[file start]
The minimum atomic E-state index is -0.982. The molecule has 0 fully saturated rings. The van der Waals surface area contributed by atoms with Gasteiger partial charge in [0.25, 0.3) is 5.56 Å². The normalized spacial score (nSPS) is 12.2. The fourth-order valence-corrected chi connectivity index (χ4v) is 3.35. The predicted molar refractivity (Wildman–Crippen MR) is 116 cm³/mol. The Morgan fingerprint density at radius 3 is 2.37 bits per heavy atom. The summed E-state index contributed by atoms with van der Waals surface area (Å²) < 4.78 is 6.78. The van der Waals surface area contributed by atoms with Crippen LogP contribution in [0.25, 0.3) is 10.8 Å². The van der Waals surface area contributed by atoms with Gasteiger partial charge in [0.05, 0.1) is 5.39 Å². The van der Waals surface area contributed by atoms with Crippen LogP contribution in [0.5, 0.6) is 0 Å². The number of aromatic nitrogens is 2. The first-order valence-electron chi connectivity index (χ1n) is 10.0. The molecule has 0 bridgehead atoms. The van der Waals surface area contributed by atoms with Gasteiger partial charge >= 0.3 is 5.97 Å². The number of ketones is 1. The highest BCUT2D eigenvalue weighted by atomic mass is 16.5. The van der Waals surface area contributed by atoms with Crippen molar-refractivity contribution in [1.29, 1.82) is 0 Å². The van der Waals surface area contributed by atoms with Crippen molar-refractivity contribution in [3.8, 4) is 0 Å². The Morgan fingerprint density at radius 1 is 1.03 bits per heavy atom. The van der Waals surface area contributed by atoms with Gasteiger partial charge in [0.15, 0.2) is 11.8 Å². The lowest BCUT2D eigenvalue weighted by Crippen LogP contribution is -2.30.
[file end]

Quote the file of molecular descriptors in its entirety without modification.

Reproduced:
The minimum atomic E-state index is -0.982. The molecule has 0 fully saturated rings. The van der Waals surface area contributed by atoms with Gasteiger partial charge in [0.25, 0.3) is 5.56 Å². The normalized spacial score (nSPS) is 12.2. The fourth-order valence-corrected chi connectivity index (χ4v) is 3.35. The predicted molar refractivity (Wildman–Crippen MR) is 116 cm³/mol. The Morgan fingerprint density at radius 3 is 2.37 bits per heavy atom. The summed E-state index contributed by atoms with van der Waals surface area (Å²) < 4.78 is 6.78. The van der Waals surface area contributed by atoms with Crippen LogP contribution in [0.25, 0.3) is 10.8 Å². The van der Waals surface area contributed by atoms with Gasteiger partial charge in [0.05, 0.1) is 5.39 Å². The van der Waals surface area contributed by atoms with Crippen LogP contribution in [0.5, 0.6) is 0 Å². The number of aromatic nitrogens is 2. The first-order valence-electron chi connectivity index (χ1n) is 10.0. The molecule has 0 bridgehead atoms. The van der Waals surface area contributed by atoms with Gasteiger partial charge >= 0.3 is 5.97 Å². The number of ketones is 1. The highest BCUT2D eigenvalue weighted by atomic mass is 16.5. The van der Waals surface area contributed by atoms with Crippen molar-refractivity contribution in [1.29, 1.82) is 0 Å². The van der Waals surface area contributed by atoms with Crippen molar-refractivity contribution in [3.8, 4) is 0 Å². The Morgan fingerprint density at radius 1 is 1.03 bits per heavy atom. The van der Waals surface area contributed by atoms with Gasteiger partial charge in [0.15, 0.2) is 11.8 Å². The lowest BCUT2D eigenvalue weighted by Crippen LogP contribution is -2.30.